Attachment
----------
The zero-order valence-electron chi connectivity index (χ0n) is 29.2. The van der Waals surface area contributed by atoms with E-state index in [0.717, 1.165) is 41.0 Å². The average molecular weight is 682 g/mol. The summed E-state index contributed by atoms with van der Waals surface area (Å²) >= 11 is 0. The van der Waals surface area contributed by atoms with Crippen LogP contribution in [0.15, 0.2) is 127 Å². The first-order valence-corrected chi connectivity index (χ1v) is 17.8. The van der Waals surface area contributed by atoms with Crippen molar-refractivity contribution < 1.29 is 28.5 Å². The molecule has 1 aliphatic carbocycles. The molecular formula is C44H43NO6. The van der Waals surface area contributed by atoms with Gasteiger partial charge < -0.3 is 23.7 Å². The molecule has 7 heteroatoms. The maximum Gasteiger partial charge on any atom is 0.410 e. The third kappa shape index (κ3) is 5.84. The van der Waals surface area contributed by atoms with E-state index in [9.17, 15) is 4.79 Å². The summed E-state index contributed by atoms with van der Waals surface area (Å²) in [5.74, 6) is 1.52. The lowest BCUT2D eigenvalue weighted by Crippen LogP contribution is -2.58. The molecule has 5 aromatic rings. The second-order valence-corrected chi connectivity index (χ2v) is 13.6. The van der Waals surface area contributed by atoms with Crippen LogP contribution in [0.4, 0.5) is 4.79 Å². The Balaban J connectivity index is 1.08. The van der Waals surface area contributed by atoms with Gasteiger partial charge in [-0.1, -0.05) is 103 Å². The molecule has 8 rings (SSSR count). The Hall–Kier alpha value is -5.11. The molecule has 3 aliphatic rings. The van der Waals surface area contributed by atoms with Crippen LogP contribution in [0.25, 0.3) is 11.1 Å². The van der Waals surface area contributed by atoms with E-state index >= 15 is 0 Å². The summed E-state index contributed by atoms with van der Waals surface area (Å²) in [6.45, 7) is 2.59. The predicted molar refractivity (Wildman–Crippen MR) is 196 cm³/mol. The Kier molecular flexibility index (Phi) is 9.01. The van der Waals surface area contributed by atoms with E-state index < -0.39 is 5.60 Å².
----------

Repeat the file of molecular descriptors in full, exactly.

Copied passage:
The zero-order valence-electron chi connectivity index (χ0n) is 29.2. The van der Waals surface area contributed by atoms with E-state index in [0.717, 1.165) is 41.0 Å². The average molecular weight is 682 g/mol. The summed E-state index contributed by atoms with van der Waals surface area (Å²) >= 11 is 0. The van der Waals surface area contributed by atoms with Crippen LogP contribution in [0.15, 0.2) is 127 Å². The first-order valence-corrected chi connectivity index (χ1v) is 17.8. The van der Waals surface area contributed by atoms with Crippen molar-refractivity contribution < 1.29 is 28.5 Å². The molecule has 1 aliphatic carbocycles. The molecular formula is C44H43NO6. The van der Waals surface area contributed by atoms with Gasteiger partial charge < -0.3 is 23.7 Å². The molecule has 7 heteroatoms. The maximum Gasteiger partial charge on any atom is 0.410 e. The third kappa shape index (κ3) is 5.84. The van der Waals surface area contributed by atoms with E-state index in [9.17, 15) is 4.79 Å². The summed E-state index contributed by atoms with van der Waals surface area (Å²) in [5.74, 6) is 1.52. The lowest BCUT2D eigenvalue weighted by Crippen LogP contribution is -2.58. The molecule has 5 aromatic rings. The second-order valence-corrected chi connectivity index (χ2v) is 13.6. The van der Waals surface area contributed by atoms with Crippen LogP contribution in [0.4, 0.5) is 4.79 Å². The Balaban J connectivity index is 1.08. The van der Waals surface area contributed by atoms with Gasteiger partial charge in [-0.1, -0.05) is 103 Å². The molecule has 8 rings (SSSR count). The Hall–Kier alpha value is -5.11. The molecule has 3 aliphatic rings. The van der Waals surface area contributed by atoms with Crippen LogP contribution in [0.25, 0.3) is 11.1 Å². The van der Waals surface area contributed by atoms with E-state index >= 15 is 0 Å². The summed E-state index contributed by atoms with van der Waals surface area (Å²) in [6.45, 7) is 2.59. The predicted molar refractivity (Wildman–Crippen MR) is 196 cm³/mol. The Kier molecular flexibility index (Phi) is 9.01. The van der Waals surface area contributed by atoms with E-state index < -0.39 is 5.60 Å².